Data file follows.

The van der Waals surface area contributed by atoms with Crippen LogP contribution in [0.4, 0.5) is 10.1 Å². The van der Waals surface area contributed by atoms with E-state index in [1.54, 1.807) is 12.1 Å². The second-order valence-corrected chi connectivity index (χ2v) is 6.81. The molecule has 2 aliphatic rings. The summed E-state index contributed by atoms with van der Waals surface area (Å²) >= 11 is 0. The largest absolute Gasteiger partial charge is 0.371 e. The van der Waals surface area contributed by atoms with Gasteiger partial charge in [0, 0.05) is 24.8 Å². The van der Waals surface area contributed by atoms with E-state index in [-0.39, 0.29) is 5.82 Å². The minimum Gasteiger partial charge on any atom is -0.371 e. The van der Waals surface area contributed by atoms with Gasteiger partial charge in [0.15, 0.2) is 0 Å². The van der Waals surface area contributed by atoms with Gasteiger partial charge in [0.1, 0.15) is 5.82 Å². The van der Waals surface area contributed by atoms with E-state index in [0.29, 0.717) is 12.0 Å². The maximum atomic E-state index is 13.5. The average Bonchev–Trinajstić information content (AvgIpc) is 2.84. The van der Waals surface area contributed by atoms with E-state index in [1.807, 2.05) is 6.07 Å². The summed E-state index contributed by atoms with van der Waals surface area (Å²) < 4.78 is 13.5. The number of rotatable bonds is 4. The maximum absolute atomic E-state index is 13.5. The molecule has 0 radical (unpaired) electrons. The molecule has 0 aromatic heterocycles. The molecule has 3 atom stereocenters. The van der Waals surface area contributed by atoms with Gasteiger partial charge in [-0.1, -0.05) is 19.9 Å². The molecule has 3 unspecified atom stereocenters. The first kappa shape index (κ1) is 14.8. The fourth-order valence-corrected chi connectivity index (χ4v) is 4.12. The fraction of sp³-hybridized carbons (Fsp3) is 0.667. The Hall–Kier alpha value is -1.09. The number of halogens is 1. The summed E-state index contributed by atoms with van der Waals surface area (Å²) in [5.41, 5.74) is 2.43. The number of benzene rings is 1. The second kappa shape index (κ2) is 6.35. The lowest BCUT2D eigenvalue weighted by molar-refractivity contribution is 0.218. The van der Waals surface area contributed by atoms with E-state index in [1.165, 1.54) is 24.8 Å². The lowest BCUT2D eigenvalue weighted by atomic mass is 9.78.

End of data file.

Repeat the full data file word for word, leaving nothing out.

The van der Waals surface area contributed by atoms with Crippen LogP contribution in [0.4, 0.5) is 10.1 Å². The van der Waals surface area contributed by atoms with E-state index in [1.54, 1.807) is 12.1 Å². The second-order valence-corrected chi connectivity index (χ2v) is 6.81. The molecule has 2 aliphatic rings. The summed E-state index contributed by atoms with van der Waals surface area (Å²) >= 11 is 0. The largest absolute Gasteiger partial charge is 0.371 e. The van der Waals surface area contributed by atoms with Gasteiger partial charge in [0, 0.05) is 24.8 Å². The van der Waals surface area contributed by atoms with E-state index in [-0.39, 0.29) is 5.82 Å². The minimum Gasteiger partial charge on any atom is -0.371 e. The van der Waals surface area contributed by atoms with Gasteiger partial charge in [0.15, 0.2) is 0 Å². The van der Waals surface area contributed by atoms with Gasteiger partial charge in [0.1, 0.15) is 5.82 Å². The van der Waals surface area contributed by atoms with E-state index in [0.29, 0.717) is 12.0 Å². The maximum atomic E-state index is 13.5. The average Bonchev–Trinajstić information content (AvgIpc) is 2.84. The van der Waals surface area contributed by atoms with E-state index in [1.807, 2.05) is 6.07 Å². The summed E-state index contributed by atoms with van der Waals surface area (Å²) < 4.78 is 13.5. The number of rotatable bonds is 4. The maximum absolute atomic E-state index is 13.5. The molecule has 0 radical (unpaired) electrons. The molecule has 0 aromatic heterocycles. The molecule has 3 atom stereocenters. The van der Waals surface area contributed by atoms with Gasteiger partial charge in [-0.1, -0.05) is 19.9 Å². The molecule has 3 unspecified atom stereocenters. The first kappa shape index (κ1) is 14.8. The fourth-order valence-corrected chi connectivity index (χ4v) is 4.12. The fraction of sp³-hybridized carbons (Fsp3) is 0.667. The Hall–Kier alpha value is -1.09. The number of halogens is 1. The summed E-state index contributed by atoms with van der Waals surface area (Å²) in [5.41, 5.74) is 2.43. The number of benzene rings is 1. The second kappa shape index (κ2) is 6.35. The lowest BCUT2D eigenvalue weighted by molar-refractivity contribution is 0.218. The van der Waals surface area contributed by atoms with E-state index in [1.165, 1.54) is 24.8 Å². The lowest BCUT2D eigenvalue weighted by atomic mass is 9.78.